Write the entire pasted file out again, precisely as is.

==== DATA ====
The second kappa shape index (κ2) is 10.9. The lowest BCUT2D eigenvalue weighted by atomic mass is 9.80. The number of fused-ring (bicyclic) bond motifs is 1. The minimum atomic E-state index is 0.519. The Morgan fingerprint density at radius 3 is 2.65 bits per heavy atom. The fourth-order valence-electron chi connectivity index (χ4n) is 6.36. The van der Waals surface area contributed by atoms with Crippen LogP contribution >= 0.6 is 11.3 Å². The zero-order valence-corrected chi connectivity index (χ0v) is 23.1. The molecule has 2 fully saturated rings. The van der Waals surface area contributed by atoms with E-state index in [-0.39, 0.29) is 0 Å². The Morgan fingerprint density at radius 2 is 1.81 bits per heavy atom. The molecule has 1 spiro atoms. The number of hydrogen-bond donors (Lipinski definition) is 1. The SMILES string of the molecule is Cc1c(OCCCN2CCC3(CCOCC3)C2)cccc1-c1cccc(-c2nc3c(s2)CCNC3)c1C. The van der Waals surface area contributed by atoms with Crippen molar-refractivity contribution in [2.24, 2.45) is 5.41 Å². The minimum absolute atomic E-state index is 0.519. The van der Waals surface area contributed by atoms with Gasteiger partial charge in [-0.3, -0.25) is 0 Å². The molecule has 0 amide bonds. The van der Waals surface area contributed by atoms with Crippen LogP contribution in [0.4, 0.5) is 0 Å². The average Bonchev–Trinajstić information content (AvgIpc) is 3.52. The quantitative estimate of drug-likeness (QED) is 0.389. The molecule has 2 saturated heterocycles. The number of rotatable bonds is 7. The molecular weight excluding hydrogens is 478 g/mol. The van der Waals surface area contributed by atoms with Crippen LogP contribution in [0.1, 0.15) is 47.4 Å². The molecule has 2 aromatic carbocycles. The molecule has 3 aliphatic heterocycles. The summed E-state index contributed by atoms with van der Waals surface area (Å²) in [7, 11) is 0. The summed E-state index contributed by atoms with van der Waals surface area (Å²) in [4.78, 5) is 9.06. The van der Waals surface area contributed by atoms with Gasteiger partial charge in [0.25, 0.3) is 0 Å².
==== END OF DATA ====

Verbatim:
The second kappa shape index (κ2) is 10.9. The lowest BCUT2D eigenvalue weighted by atomic mass is 9.80. The number of fused-ring (bicyclic) bond motifs is 1. The minimum atomic E-state index is 0.519. The Morgan fingerprint density at radius 3 is 2.65 bits per heavy atom. The fourth-order valence-electron chi connectivity index (χ4n) is 6.36. The van der Waals surface area contributed by atoms with Crippen LogP contribution >= 0.6 is 11.3 Å². The zero-order valence-corrected chi connectivity index (χ0v) is 23.1. The molecule has 2 fully saturated rings. The van der Waals surface area contributed by atoms with E-state index in [-0.39, 0.29) is 0 Å². The Morgan fingerprint density at radius 2 is 1.81 bits per heavy atom. The molecule has 1 spiro atoms. The number of hydrogen-bond donors (Lipinski definition) is 1. The SMILES string of the molecule is Cc1c(OCCCN2CCC3(CCOCC3)C2)cccc1-c1cccc(-c2nc3c(s2)CCNC3)c1C. The van der Waals surface area contributed by atoms with Crippen molar-refractivity contribution in [2.24, 2.45) is 5.41 Å². The minimum absolute atomic E-state index is 0.519. The van der Waals surface area contributed by atoms with Gasteiger partial charge in [-0.3, -0.25) is 0 Å². The molecule has 0 amide bonds. The van der Waals surface area contributed by atoms with Crippen LogP contribution in [0.4, 0.5) is 0 Å². The average Bonchev–Trinajstić information content (AvgIpc) is 3.52. The quantitative estimate of drug-likeness (QED) is 0.389. The molecule has 2 saturated heterocycles. The number of rotatable bonds is 7. The molecular weight excluding hydrogens is 478 g/mol. The van der Waals surface area contributed by atoms with Crippen LogP contribution in [0.1, 0.15) is 47.4 Å². The molecule has 2 aromatic carbocycles. The molecule has 3 aliphatic heterocycles. The summed E-state index contributed by atoms with van der Waals surface area (Å²) in [7, 11) is 0. The summed E-state index contributed by atoms with van der Waals surface area (Å²) in [4.78, 5) is 9.06. The van der Waals surface area contributed by atoms with Gasteiger partial charge in [0.25, 0.3) is 0 Å².